On our way out to the hides, the guide pulled a sled full of bait along. One of the bears who knows what to expect, came along to see if he could get something ahead of the other bears. The guide slowly reached into a bag and then tossed some salmon out past the bear to lure it away. That worked, and the bear ran off with his prize.
After dinner at 3:00, we gathered our gear and were driven to the hides where we were to spend the entire night because there were far too many bears in the location to leave any earlier. On the mile hike in to the hides, I slipped and fell into the muck and mud. Ugh. No injuries except for my ego.
The hide here was big enough for all of us with six bunkbed style cots, a rather full compostable toilet, and plenty of camera portholes for almost everyone to have two cameras each.
Not long after we got there the bears showed up. In all, about a dozen bears, plus some moms with cubs. It was a popular place. The cubs especially were fun to watch and photograph; constantly climbing up nearby trees at any hint of perceived danger. There were no fights between the bears, but there were some “get away from me” snarls and snaps. After about 4 hours the bears started to thin out, several people from our group bedded down on bunks, then slowly more got into the bunks. Since I was hoping for a wolf or wolverine (no matter how remote a possibility), I stayed up all night. It was amusing to listen to the symphony of snoring around me.
Monday, July 10
The lodge’s people came and got us at 7:00am promptly and we hiked the mile back out to the vehicles without incident to be taken back to the lodge. Because of the mile hike, my ankle hurt quite a bit more than usual, so I opted to not go out on tonight’s hike to the hides for an overnight shoot. Instead, there was an option for the day to go out with a guide to photograph great gray owls. I, and a few others at the lodge, went on this excursion.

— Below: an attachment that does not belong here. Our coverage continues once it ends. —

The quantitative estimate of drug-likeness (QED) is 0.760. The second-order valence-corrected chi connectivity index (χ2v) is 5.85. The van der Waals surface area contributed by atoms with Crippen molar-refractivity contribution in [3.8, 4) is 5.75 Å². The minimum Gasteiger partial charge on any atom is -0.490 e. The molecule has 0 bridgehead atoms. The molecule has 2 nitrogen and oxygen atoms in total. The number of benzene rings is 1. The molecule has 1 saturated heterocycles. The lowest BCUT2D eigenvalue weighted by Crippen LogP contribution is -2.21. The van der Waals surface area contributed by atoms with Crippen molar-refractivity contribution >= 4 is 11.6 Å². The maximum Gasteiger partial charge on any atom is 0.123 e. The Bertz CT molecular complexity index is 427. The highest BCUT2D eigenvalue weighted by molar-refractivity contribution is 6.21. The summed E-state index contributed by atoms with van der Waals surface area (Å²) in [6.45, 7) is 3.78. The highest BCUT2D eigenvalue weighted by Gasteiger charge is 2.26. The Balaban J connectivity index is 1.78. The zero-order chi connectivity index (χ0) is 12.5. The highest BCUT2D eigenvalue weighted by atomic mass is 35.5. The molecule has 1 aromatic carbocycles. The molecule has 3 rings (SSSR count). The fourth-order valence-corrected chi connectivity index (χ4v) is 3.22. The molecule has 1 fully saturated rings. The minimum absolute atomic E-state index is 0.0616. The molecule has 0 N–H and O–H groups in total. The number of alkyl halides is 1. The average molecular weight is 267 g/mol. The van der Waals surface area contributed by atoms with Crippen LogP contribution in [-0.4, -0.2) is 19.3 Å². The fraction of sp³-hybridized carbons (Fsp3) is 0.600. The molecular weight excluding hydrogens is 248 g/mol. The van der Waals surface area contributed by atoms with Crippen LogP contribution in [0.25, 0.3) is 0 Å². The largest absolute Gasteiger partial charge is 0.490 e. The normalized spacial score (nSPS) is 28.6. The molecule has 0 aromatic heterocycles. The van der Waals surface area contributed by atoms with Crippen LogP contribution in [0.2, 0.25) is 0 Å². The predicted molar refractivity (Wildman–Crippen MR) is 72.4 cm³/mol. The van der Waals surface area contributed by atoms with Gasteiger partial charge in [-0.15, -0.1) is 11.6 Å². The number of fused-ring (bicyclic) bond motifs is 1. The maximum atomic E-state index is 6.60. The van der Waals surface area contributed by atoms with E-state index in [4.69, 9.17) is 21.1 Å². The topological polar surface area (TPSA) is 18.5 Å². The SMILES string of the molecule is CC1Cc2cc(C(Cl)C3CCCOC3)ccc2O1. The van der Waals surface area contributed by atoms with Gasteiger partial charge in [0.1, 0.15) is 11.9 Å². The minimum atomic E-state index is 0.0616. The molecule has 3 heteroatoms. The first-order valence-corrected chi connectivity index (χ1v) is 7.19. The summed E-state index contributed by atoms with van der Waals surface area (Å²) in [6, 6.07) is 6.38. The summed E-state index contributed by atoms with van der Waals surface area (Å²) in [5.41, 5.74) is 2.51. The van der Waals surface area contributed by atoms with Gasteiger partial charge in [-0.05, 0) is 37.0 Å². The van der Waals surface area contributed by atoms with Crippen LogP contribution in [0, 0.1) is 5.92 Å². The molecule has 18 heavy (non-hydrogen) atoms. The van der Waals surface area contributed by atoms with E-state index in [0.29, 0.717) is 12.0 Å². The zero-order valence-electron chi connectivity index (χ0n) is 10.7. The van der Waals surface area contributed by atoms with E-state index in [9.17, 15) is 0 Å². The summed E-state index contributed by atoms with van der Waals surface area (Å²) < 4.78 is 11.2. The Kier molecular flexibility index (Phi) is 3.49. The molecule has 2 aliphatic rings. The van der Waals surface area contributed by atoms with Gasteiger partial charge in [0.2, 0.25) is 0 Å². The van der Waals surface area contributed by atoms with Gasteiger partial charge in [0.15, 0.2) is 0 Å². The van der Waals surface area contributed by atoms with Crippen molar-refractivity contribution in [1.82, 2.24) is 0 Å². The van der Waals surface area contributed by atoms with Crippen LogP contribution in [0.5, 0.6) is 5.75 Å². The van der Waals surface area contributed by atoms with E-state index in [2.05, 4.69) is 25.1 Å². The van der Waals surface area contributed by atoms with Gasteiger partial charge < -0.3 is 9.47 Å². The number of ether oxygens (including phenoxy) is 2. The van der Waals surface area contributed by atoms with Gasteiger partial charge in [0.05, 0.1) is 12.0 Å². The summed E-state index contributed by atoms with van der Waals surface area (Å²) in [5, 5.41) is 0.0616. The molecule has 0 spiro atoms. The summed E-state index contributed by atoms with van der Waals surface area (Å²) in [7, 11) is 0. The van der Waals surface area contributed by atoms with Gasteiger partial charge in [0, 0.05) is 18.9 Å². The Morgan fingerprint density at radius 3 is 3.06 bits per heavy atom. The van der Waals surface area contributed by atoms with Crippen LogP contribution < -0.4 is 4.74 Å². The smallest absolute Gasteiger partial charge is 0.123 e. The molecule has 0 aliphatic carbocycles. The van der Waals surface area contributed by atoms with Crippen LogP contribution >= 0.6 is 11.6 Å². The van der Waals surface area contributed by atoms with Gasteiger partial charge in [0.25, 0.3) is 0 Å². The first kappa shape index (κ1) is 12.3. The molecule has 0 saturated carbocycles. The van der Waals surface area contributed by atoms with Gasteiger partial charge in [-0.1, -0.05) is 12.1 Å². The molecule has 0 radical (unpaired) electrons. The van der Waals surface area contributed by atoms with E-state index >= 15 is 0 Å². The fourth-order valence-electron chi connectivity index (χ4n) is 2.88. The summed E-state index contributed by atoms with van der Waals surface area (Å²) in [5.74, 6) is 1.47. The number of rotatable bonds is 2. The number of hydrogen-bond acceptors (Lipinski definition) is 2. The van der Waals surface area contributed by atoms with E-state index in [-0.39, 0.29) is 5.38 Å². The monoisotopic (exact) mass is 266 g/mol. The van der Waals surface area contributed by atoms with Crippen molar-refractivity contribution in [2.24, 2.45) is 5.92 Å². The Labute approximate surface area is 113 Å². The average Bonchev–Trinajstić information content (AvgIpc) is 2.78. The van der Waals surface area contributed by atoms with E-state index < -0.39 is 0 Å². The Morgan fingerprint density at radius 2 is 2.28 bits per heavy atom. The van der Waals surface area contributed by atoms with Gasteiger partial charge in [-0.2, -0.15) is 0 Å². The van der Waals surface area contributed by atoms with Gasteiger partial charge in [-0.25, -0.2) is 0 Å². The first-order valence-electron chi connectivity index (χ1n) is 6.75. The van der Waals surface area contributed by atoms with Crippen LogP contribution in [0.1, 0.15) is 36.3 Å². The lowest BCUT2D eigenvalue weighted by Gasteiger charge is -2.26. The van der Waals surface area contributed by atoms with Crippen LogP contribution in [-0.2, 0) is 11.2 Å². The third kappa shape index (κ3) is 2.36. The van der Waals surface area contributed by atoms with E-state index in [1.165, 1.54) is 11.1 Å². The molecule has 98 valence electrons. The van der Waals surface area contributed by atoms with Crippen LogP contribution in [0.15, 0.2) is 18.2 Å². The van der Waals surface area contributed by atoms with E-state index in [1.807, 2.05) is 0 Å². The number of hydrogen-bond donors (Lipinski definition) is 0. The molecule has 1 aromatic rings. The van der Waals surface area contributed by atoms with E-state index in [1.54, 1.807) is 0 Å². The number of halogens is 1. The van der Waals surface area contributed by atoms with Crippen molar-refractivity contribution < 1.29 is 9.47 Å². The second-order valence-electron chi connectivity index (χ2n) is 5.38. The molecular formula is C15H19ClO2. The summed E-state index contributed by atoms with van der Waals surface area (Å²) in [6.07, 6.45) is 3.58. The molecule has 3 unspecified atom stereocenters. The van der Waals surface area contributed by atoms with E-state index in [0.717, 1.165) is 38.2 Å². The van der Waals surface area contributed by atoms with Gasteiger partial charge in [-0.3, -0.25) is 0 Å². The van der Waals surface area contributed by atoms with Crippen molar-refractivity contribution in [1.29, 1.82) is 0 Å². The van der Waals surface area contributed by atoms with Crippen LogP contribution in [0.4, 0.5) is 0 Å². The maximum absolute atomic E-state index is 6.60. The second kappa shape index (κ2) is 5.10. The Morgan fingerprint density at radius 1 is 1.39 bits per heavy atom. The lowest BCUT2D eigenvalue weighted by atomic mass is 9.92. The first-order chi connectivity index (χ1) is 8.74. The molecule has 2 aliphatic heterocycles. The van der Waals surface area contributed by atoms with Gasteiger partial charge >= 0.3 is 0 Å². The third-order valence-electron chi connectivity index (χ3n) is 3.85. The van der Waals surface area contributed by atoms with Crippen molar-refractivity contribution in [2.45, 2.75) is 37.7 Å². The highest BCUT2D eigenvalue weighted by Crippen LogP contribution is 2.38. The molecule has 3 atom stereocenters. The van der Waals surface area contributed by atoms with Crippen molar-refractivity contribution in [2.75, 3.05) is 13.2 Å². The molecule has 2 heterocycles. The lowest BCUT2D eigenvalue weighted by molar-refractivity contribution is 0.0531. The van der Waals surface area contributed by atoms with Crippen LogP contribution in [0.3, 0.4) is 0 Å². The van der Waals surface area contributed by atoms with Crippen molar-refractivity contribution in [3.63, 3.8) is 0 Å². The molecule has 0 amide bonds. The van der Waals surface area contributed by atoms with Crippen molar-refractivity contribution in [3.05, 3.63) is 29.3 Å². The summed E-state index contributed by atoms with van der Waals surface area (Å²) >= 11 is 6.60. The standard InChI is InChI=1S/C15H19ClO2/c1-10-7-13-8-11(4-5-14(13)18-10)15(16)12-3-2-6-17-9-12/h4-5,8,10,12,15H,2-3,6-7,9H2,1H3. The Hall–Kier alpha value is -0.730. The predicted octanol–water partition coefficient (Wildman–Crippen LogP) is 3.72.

Our guide picked us up at the lodge at 9:00am in his old Land Rover – it was amusing trying to get into this thing as it was way up off the ground with no extra helpful step.
He took us to his home then led us on a short hike into the forest, pointing out this and that as we walked along. We reached a spot in the forest and he spied and pointed out the owl; a female who had four fledglings nearby. She was beautiful. Our guide then instructed us to stay in place, not move much, and he took out a baggie with a dead mouse in it. He dangled the mouse, calling to the owl, then placed the mouse at the top of a short bush and stepped away. The owl sized up the mouse, then took off and landed on it, taking it into her beak and then flew to her biggest chick, who had plaintively been chirping to her, sitting in a tree by itself. She fed the chick, then flew off to another tree. This scenario was repeated six more times – she took another mouse to the lone chick, then took one to one of three sitting on a large branch together, then ate the rest herself. The process was fascinating to witness.
Once the mice were gone, we hiked to another location so our guide could tell us more about the owls and his work with them, then we headed back to his Land Rover and back to the lodge. Alan left with the others at 4:00pm for the night.
Tuesday, July 11
Alan got in at around 7:30AM and the first thing he said to me was, “Be glad you didn’t go”. These hides were very different from the first night’s hide. They were small, short (no standing up), and the toilet was a bucket with a toilet seat on top. From what I gathered the others were in similar hides and most had trees in their way, so getting a good shot was tough. Yeah, I was glad I hadn’t gone. At 11:00 we left the lodge to head back to Oulu and the same hotel we had arrived at the week before. Along the way we ran up on a herd of motley looking reindeer (winter molt).
It was good to get a shower and repack before our last supper together. Everyone shared funny stories and even some funny memes and shorts from the Internet. Afterward I tried to get online with British Airways to rebook our first leg of our flight out so that we had a bit more breathing room between flights. I could not for the life of me get through. So tomorrow I will try again and hopefully get it rebooked somehow.
Wednesday, July 12
I finally got through to a person at British Airways and he worked and got us on an earlier flight out of Oulu. What a relief. London, here we come.